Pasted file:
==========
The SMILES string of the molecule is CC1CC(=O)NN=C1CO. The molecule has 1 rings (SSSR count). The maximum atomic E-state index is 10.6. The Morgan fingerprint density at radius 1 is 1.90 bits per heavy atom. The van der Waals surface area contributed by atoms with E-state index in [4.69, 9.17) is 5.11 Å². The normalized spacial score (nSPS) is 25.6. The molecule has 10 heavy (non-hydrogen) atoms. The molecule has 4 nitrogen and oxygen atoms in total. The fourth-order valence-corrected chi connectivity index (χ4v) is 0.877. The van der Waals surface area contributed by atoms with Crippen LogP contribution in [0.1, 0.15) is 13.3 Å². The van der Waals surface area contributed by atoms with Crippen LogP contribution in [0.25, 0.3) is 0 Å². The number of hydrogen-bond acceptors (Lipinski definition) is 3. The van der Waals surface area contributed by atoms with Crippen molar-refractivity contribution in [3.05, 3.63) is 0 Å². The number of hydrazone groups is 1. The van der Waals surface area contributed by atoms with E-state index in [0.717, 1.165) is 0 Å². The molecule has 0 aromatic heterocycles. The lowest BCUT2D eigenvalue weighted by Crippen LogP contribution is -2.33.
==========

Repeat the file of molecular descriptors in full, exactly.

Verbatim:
The SMILES string of the molecule is CC1CC(=O)NN=C1CO. The molecule has 1 rings (SSSR count). The maximum atomic E-state index is 10.6. The Morgan fingerprint density at radius 1 is 1.90 bits per heavy atom. The van der Waals surface area contributed by atoms with E-state index in [4.69, 9.17) is 5.11 Å². The normalized spacial score (nSPS) is 25.6. The molecule has 10 heavy (non-hydrogen) atoms. The molecule has 4 nitrogen and oxygen atoms in total. The fourth-order valence-corrected chi connectivity index (χ4v) is 0.877. The van der Waals surface area contributed by atoms with Crippen LogP contribution in [0.1, 0.15) is 13.3 Å². The van der Waals surface area contributed by atoms with Crippen LogP contribution in [0.25, 0.3) is 0 Å². The number of hydrogen-bond acceptors (Lipinski definition) is 3. The van der Waals surface area contributed by atoms with Crippen molar-refractivity contribution in [3.05, 3.63) is 0 Å². The number of hydrazone groups is 1. The van der Waals surface area contributed by atoms with E-state index in [0.717, 1.165) is 0 Å². The molecule has 0 aromatic heterocycles. The lowest BCUT2D eigenvalue weighted by Crippen LogP contribution is -2.33.